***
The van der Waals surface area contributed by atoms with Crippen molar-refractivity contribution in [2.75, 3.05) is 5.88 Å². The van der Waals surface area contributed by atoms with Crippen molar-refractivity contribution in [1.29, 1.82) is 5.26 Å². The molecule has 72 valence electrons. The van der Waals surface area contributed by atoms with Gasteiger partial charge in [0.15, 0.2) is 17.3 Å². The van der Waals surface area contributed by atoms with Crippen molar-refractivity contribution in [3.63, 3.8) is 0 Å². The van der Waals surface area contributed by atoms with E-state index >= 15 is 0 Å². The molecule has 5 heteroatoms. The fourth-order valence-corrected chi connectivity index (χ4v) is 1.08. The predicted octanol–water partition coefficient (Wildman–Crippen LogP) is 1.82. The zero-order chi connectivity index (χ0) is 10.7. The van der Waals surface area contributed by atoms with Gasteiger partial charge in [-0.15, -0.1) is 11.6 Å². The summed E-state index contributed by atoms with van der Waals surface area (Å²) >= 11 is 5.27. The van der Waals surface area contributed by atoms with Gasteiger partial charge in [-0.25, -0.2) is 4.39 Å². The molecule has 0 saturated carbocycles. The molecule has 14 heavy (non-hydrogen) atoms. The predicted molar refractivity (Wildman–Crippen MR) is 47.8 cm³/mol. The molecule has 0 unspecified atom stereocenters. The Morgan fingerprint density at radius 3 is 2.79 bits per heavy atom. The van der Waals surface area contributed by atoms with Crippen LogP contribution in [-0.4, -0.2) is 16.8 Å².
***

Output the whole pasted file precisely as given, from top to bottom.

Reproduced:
The van der Waals surface area contributed by atoms with Crippen molar-refractivity contribution in [2.75, 3.05) is 5.88 Å². The van der Waals surface area contributed by atoms with Crippen molar-refractivity contribution in [1.29, 1.82) is 5.26 Å². The molecule has 72 valence electrons. The van der Waals surface area contributed by atoms with Gasteiger partial charge in [0.15, 0.2) is 17.3 Å². The van der Waals surface area contributed by atoms with Crippen molar-refractivity contribution in [3.63, 3.8) is 0 Å². The van der Waals surface area contributed by atoms with E-state index >= 15 is 0 Å². The molecule has 5 heteroatoms. The fourth-order valence-corrected chi connectivity index (χ4v) is 1.08. The predicted octanol–water partition coefficient (Wildman–Crippen LogP) is 1.82. The zero-order chi connectivity index (χ0) is 10.7. The van der Waals surface area contributed by atoms with Gasteiger partial charge in [-0.15, -0.1) is 11.6 Å². The summed E-state index contributed by atoms with van der Waals surface area (Å²) >= 11 is 5.27. The van der Waals surface area contributed by atoms with Gasteiger partial charge in [-0.25, -0.2) is 4.39 Å². The molecule has 0 saturated carbocycles. The molecule has 14 heavy (non-hydrogen) atoms. The predicted molar refractivity (Wildman–Crippen MR) is 47.8 cm³/mol. The molecule has 0 unspecified atom stereocenters. The Morgan fingerprint density at radius 3 is 2.79 bits per heavy atom. The van der Waals surface area contributed by atoms with Crippen LogP contribution in [-0.4, -0.2) is 16.8 Å².